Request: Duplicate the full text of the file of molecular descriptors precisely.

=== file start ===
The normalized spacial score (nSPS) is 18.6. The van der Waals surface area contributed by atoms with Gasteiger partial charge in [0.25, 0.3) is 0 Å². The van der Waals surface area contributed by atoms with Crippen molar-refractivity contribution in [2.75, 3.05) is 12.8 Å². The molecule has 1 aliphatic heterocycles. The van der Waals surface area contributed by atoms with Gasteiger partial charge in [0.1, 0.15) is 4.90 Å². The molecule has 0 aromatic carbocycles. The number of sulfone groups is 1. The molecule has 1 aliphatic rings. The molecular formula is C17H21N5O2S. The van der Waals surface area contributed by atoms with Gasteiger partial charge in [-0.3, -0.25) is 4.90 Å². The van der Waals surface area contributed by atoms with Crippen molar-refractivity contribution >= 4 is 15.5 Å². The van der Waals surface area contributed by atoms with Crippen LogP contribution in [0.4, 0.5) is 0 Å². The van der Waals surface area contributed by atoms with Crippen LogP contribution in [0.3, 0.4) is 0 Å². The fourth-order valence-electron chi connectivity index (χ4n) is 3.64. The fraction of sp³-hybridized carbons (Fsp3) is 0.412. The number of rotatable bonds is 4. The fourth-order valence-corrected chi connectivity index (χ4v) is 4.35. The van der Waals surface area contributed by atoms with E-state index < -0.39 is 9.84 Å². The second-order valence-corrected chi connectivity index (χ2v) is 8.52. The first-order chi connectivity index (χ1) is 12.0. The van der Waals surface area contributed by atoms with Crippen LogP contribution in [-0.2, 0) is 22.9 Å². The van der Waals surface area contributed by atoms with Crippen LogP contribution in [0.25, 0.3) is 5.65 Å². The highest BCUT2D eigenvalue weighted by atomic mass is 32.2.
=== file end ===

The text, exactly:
The normalized spacial score (nSPS) is 18.6. The van der Waals surface area contributed by atoms with Gasteiger partial charge in [0.25, 0.3) is 0 Å². The van der Waals surface area contributed by atoms with Crippen molar-refractivity contribution in [2.75, 3.05) is 12.8 Å². The molecule has 1 aliphatic heterocycles. The van der Waals surface area contributed by atoms with Gasteiger partial charge in [0.1, 0.15) is 4.90 Å². The molecule has 0 aromatic carbocycles. The number of sulfone groups is 1. The molecule has 1 aliphatic rings. The molecular formula is C17H21N5O2S. The van der Waals surface area contributed by atoms with Gasteiger partial charge in [-0.3, -0.25) is 4.90 Å². The van der Waals surface area contributed by atoms with Crippen molar-refractivity contribution >= 4 is 15.5 Å². The van der Waals surface area contributed by atoms with Crippen LogP contribution in [0.4, 0.5) is 0 Å². The van der Waals surface area contributed by atoms with Crippen LogP contribution in [0.3, 0.4) is 0 Å². The fourth-order valence-electron chi connectivity index (χ4n) is 3.64. The fraction of sp³-hybridized carbons (Fsp3) is 0.412. The number of rotatable bonds is 4. The fourth-order valence-corrected chi connectivity index (χ4v) is 4.35. The van der Waals surface area contributed by atoms with E-state index < -0.39 is 9.84 Å². The second-order valence-corrected chi connectivity index (χ2v) is 8.52. The first-order chi connectivity index (χ1) is 12.0. The van der Waals surface area contributed by atoms with Crippen LogP contribution in [-0.2, 0) is 22.9 Å². The van der Waals surface area contributed by atoms with Crippen LogP contribution in [0.25, 0.3) is 5.65 Å². The highest BCUT2D eigenvalue weighted by atomic mass is 32.2.